€1.9m allocated to Tallaght drug services to deal with crack cocaine epidemic
By Aideen O'Flaherty
THE coordinator of the Tallaght Drug and Alcohol Task Force has called on the government to restore funding for the service to pre-recession levels, as they deal with the growing crack cocaine epidemic in the area.
This follows the HSE stating that €1.9m had been allocated to drug programmes in Tallaght this year, securing the ongoing services provided by three local projects who set up pilot projects to tackle the rise in crack cocaine addiction in Tallaght.
The HSE stated this in response to a motion that was tabled by councillors Mick Duff (Ind) and Charlie O’Connor (FF) at Tuesday’s meeting of the Mid-Leinster Regional Health Forum.
In a joint motion, the councillors asked the HSE to acknowledge the work of three Tallaght Projects, namely JADD, New Hope and CARP, who have operated a pilot crack cocaine response programme over the past six months, through once-off funding from TDATF.
The crux of their motion was “that this Regional Health Forum calls on the HSE to provide funding, through the Addiction Services Budget, to allow these projects to continue with this important work.”
In response, Ann O’Shea, the HSE’s chief officer for Cho7, stated, in part, that: “The projects set up to provide services receive funding through their Service Agreements/Grant Aid agreements.
“The HSE are very supportive of the three Tallaght projects, JADD, New Hope and CARP, and will address their funding issues via the Service Arrangement and Grant Aid process.
“No additional funding was allocated to the HSE in 2019, but we will continue to monitor the budget allocation to all of the funded projects in Tallaght throughout the year, a total allocation of €1,905,344.
“There may also be the possibility of once-off funding becoming available to the HSE from the Department of Health in 2019.”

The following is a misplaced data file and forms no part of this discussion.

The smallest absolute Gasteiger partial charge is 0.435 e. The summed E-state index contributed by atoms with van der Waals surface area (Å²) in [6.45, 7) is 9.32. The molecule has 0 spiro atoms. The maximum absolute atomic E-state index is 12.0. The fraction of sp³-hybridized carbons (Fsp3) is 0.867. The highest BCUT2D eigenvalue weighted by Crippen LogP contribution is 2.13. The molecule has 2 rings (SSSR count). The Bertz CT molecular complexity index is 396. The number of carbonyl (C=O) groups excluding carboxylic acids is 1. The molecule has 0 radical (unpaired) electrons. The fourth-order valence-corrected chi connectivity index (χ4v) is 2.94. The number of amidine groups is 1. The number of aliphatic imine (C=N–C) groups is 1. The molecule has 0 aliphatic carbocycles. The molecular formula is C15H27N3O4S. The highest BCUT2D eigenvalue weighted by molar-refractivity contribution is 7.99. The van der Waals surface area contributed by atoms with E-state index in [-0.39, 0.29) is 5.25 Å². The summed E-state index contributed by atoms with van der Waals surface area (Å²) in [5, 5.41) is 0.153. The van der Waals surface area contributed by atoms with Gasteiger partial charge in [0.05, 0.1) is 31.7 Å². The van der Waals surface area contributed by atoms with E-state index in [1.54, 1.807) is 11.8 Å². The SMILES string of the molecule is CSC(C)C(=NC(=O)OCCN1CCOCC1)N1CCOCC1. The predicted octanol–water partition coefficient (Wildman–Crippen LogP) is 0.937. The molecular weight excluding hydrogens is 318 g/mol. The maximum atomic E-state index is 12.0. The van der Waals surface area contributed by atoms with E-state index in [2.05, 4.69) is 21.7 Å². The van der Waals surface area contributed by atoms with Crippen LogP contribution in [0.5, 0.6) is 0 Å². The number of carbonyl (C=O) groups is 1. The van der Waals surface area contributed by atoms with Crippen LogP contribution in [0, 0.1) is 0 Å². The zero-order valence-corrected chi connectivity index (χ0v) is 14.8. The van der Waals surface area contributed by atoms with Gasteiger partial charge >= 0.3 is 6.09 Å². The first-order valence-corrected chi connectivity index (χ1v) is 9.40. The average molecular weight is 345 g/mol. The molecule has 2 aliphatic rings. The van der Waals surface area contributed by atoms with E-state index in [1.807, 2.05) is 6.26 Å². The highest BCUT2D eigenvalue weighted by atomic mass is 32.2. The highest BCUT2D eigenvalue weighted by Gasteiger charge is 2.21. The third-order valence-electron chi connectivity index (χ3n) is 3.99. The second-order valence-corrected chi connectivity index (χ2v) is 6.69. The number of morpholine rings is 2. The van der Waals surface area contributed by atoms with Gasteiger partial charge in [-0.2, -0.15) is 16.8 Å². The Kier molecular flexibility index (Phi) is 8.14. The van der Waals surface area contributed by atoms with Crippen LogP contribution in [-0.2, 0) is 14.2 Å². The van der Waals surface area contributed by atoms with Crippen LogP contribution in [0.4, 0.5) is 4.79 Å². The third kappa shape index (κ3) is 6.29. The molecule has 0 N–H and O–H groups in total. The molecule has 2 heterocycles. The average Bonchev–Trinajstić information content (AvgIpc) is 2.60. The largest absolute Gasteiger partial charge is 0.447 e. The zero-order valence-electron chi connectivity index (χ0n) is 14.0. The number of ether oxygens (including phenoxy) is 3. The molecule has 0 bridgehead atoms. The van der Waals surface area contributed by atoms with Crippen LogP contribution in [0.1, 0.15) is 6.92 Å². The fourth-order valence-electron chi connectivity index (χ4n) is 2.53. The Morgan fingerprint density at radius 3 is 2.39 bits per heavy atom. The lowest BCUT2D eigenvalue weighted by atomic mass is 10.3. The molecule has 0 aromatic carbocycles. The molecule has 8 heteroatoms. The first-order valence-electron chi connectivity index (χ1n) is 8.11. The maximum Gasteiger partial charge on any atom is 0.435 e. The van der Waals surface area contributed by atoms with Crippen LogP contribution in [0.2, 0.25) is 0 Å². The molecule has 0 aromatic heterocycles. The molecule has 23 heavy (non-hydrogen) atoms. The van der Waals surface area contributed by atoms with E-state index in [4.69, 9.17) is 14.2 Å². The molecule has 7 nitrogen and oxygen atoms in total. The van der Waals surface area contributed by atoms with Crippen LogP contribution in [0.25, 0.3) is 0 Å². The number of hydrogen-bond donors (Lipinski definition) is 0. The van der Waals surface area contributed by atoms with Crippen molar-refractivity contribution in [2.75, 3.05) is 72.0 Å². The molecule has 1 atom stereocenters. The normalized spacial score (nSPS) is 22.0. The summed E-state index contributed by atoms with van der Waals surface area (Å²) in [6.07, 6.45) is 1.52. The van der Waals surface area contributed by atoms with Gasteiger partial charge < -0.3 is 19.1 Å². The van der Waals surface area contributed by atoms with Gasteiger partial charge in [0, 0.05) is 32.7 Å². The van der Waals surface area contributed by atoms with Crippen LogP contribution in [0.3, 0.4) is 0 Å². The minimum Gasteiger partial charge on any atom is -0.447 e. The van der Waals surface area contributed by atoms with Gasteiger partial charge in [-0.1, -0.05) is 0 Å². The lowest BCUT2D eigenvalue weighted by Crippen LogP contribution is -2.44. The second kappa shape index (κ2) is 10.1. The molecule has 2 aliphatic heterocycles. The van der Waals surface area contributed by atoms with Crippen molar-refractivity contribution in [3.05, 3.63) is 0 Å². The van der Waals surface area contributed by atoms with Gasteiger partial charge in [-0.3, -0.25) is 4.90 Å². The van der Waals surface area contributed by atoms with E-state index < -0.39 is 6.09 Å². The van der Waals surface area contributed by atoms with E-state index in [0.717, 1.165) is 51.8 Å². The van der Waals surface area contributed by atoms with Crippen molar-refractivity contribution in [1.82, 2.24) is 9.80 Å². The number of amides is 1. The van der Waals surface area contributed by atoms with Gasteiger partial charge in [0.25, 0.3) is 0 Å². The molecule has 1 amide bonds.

‘Epidemic of crack cocaine’
Grace Hill, the coordinator of the TDATF, told The Echo: “I welcome the motion, and we’re really proud that we were able to pilot those projects – that’s an investment that we made.
“But we don’t have any more to support emerging trends [in drug use] and nobody is listening to us about the epidemic of crack cocaine.
“The HSE’s addiction services are primarily a methadone service, but we’re dealing with polydrug use. Why are we working on methadone projects when there are more drugs than heroin?”
Ms Hill added: “We’re really proud of the work we’ve done with the pilot projects, but we’re finding that more intensive work is needed.
“Crack cocaine users live a chaotic lifestyle, and there is a link between female users and sex work, and that has brought a new layer of complexity.
“This client group needs to be followed-up on daily, but we’d need the funding to hire someone to do that – we can’t do that within the existing budget.
“These frontline services are being stretched on a reduced budget as we’ve had no restoration [to pre-recession levels of funding].
“It’s not acceptable, and you can’t deliver an efficient service on the ‘maybe’ promise of additional funding as a once-off.”
A spokesperson for Minister Catherine Byrne told The Echo, in part, that: “Tallaght Drug and Alcohol Task Force receives funding of approximately €1.2m from the Department of Health and the HSE annually.
“Within the limited envelope of resources available for drug and alcohol services in 2019, the Minister is considering options for the provision of additional funding for addiction services and Task Forces.
“The Tallaght Drug and Alcohol Task Force, along with the other 23 Task Forces, are represented on the national oversight structures for the national drugs strategy.
“In addition, Minister Byrne regularly meets with individual Task Forces.”